There’s a long stretch of trees between Saint Jean Poutge and Pléhaut that I enjoy on many of my eastbound journeys to Auch and Toulouse. It can be a bit of a squeeze when trucks are tearing through, so I usually pull over to the side and enjoy the scenery for a few moments longer.
This afternoon I’d made a trip to a government office to have some paperwork from Australia signed. Although I’d waited two weeks for the appointment it turned out to be in vain as French government officials are forbidden from signing anything in another language, even if they can read/write that language and it’s intended for another nation.
It was brought to my attention that even Munson’s EU Pet Passport, which was issued in the UK is only in English and despite being an official EU document falls under this decree as well. Given that Munson and Bondi’s pet passports have been presented in dozens of countries and had additions made in at least five of them without objection, I don’t know how this would work if every country made the same objection about such documents, especially since the EU already has 23 official/working languages. While some nations require passport translation for entry, the format for the Pet Passport is the same across the EU, so if you wanted to know what the text at the top of page 7 says, then you can just open your local pet passport for a translation. The rest is mostly dates and the scientific/Latin names of various diseases or parasites.
It does seem to me sometimes that the oft-used expression “French is the language of diplomacy” might be read somewhat differently as meaning “No French (from you), no diplomacy (from us)”. Historically, French was an upper-class tongue used throughout Europe but it took centuries longer to be accepted widely within France’s own borders. It wasn’t till the process of “self-colonisation” post –Bonaparte that the other languages and dialects of France were more or less purged, and even then it didn’t become the official language until 1992! Given that France often argues that losing the diversity and culture behind other tongues is the reason that it shouldn’t give way to English, it’s ironic that it hasn’t ratified the European Charter for Regional Languages which would protect the 75 languages used in French territories (8 in Metropolitan France alone) that would qualify. The language and culture wars continue to make linguicide as much as feature of the 21st century as the decline in natural diversity.
Wednesday, November 28, 2012
Sunday, November 25, 2012
Friday, November 23, 2012
Thursday, November 22, 2012
Tuesday, November 20, 2012
Watching the sun burn off the fog along the edge of the farm is one of the special pleasures of watching the world from my terrace. As autumn progresses we see more contrails scratched in the sky above the Pyrenees, and the loss of foliage over our pond re-reveals the fields beyond.
I’ve just finished reading Mark Rowlands’ ethics text Animals Like Us (2002), which precedes his best-selling memoir The Philosopher and the Wolf. The timing of my reading this (it’s been sitting on my shelves since before I got to France) is that I see he has a new text Can Animals Be Moral?
Animals Like Us is a wonderfully accessible book, its rigor sacrificing nothing in terms of clarity of expression. The concluding page is especially potent and poetic:
“Animals can suffer for us, not only for those things that have been thrust upon us, but also for those things that we have brought upon ourselves. They suffer for our smoke-induced lung cancer, for our obesity-induced heart-disease, for the sloppy and irresponsible way we have used antibiotics. We, their self-styled masters, are lazy and stupid and, above all, ungrateful. But that’s OK. If anything, these are just other sins, and someone or something, else can be made to take our sins upon them, and suffer so that we might not have to. Jesus is, apparently, live and well, but somewhat unwilling this time around. He’s living as a Draize rabbit, and LD-50 mouse, a heroin monkey, and a smoking dog.”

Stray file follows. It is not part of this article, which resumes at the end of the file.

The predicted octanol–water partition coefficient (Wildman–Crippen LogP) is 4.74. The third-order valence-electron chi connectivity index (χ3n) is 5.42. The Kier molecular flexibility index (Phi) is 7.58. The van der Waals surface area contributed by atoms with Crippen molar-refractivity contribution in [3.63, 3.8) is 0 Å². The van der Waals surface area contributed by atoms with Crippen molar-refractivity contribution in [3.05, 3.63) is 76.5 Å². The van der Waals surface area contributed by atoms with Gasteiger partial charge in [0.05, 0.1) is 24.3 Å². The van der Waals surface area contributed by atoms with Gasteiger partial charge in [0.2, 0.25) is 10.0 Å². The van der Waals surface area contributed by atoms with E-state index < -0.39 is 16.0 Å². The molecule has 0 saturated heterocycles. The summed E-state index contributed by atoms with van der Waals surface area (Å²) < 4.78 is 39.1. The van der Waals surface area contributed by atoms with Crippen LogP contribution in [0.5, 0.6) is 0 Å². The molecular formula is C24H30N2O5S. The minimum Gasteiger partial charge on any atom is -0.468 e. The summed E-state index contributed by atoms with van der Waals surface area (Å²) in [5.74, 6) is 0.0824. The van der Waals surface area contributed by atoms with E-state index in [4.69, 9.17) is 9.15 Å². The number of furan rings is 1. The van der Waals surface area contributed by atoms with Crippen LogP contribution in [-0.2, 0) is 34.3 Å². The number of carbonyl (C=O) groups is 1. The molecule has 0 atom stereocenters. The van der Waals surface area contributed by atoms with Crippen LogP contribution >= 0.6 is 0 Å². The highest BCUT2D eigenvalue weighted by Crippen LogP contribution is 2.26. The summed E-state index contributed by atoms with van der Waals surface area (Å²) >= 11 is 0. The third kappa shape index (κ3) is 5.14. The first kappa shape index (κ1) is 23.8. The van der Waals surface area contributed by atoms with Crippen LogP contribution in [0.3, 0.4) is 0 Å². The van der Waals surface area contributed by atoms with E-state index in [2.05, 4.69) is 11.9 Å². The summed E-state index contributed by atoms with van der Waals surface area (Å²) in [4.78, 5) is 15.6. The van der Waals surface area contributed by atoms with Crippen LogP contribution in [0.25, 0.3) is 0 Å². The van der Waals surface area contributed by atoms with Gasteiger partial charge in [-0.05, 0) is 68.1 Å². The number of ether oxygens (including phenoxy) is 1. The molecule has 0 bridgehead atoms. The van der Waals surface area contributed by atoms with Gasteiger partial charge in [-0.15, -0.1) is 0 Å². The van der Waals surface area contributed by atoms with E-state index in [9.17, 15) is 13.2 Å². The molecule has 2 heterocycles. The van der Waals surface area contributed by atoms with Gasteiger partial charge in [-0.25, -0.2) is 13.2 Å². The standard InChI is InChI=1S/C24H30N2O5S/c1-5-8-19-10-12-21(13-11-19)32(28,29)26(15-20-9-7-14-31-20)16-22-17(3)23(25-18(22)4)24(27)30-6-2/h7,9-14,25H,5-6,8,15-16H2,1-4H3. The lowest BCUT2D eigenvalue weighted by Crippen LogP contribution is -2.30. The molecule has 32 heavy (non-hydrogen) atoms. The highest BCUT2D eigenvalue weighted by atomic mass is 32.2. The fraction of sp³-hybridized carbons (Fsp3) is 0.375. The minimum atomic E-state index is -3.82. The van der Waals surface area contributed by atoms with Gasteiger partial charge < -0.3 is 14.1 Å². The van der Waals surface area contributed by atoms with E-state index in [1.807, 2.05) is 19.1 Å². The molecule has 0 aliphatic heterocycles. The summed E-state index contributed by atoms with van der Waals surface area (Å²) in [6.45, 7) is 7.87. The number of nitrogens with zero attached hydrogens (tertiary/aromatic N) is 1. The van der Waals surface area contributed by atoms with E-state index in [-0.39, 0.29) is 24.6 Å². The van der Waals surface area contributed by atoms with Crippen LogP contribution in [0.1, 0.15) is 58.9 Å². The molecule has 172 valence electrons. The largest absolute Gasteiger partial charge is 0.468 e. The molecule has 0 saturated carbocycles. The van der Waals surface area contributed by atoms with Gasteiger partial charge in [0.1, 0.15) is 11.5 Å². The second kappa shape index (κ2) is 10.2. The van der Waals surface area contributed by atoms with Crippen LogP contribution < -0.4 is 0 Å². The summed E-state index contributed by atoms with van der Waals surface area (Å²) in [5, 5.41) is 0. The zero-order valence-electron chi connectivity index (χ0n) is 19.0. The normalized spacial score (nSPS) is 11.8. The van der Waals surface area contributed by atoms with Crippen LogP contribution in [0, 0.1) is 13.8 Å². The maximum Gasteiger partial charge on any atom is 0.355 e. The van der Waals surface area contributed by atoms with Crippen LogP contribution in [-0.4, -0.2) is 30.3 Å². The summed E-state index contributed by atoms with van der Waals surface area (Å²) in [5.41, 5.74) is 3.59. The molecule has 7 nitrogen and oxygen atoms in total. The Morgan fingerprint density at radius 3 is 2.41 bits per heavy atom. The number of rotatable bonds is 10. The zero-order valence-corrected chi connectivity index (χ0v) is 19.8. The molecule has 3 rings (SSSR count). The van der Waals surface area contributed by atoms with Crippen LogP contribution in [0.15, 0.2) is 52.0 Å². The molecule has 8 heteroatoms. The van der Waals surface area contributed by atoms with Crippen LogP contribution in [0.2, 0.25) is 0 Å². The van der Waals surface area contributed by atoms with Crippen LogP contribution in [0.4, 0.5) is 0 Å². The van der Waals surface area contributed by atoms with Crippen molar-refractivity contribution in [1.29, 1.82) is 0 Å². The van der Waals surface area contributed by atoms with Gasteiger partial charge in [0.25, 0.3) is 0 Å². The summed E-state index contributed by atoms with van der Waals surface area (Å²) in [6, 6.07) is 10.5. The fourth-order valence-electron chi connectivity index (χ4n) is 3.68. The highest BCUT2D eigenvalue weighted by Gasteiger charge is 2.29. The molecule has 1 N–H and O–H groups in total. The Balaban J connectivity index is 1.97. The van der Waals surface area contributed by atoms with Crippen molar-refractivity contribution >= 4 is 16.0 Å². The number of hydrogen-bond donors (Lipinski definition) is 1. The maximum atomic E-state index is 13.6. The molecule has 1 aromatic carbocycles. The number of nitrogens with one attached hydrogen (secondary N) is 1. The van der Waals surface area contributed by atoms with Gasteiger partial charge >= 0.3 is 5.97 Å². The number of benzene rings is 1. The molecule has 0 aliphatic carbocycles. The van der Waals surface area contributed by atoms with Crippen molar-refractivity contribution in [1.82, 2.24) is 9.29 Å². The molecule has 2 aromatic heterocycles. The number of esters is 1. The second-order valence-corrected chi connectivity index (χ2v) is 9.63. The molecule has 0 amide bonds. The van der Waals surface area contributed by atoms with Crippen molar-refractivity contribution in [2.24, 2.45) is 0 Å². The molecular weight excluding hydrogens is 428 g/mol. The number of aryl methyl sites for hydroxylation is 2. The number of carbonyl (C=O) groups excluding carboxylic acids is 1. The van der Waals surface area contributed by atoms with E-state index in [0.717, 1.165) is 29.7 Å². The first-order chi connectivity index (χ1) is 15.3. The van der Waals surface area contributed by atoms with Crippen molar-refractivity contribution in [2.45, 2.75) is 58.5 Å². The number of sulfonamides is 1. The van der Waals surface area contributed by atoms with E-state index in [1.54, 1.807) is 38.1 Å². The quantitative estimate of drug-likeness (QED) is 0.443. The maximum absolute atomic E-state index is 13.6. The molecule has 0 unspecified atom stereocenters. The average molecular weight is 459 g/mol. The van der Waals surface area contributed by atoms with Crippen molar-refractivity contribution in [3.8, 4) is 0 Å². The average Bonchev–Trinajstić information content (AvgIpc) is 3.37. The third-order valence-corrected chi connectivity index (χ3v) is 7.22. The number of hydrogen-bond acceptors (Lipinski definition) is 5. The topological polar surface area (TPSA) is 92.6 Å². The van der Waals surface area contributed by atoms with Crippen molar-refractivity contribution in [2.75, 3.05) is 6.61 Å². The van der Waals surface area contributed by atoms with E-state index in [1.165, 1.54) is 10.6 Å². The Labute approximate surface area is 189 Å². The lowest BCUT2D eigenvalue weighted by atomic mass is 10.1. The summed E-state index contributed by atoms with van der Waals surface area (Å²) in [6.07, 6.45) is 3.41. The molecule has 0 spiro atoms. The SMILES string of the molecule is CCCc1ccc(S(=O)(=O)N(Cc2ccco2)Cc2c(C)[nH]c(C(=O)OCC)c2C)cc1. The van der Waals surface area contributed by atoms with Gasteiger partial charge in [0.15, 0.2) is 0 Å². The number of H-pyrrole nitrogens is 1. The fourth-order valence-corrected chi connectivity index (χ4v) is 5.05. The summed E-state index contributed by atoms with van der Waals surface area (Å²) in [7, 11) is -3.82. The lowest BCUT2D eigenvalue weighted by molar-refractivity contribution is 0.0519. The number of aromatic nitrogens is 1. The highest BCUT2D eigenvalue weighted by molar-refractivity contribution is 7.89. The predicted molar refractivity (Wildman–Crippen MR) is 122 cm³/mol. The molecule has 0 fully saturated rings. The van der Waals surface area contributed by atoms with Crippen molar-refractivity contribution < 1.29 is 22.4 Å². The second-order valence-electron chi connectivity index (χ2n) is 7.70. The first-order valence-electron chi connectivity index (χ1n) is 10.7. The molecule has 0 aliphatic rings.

There’s still some fog to be burnt away.
Thursday, November 15, 2012
The bone saga - while not as lengthy or exciting as the Bone saga – continues with Munson watching over it at night. The thing is, that even if one of the cats (Greycute, Milkshake or Candyshop) turn up to chew on it, Munson is such a softie with them that he’d just stand over them looking helpless. This is exactly what happens when they sneak into the kitchen to raid his kibble.
Wednesday, November 14, 2012
Last night we could hear a bone being chewed or dragged over the terrace, but Munson was inside. While Tosca the retriever may come scavenging if we leave the gate open, it can otherwise only be a cat or wild scavenger such as a rat or coypu bold enough to risk Munson’s attention.
It was Milkshake the cat last night, who didn’t stay long enough to be photographed or taken into custody. Today Gustav captured these photos of Greycute taking a chance at picking over a bone which matched him in size. Given enough time, one or several of them would have dragged the bone away to the lawn.
Tuesday, November 13, 2012
After Munson’s weigh-in we stopped by for a midday sherry & snack with our friend Peter. It’s hard to believe it’s already two months since our time in Spain with him. Today was our last chance to catch up with him for a few months while he spends time with family and friends further abroad. Peter got his required dose of Munson and Munson was spoiled with slivers of sausage.
Later that afternoon we unearthed an especially large bone for him from the freezer. If he appears less than directly interested with it in the first photo, it’s because he’s looking over my shoulder to see if Tosca the farm’s golden retriever is visible so that she can be appropriately jealous.
Monday, November 12, 2012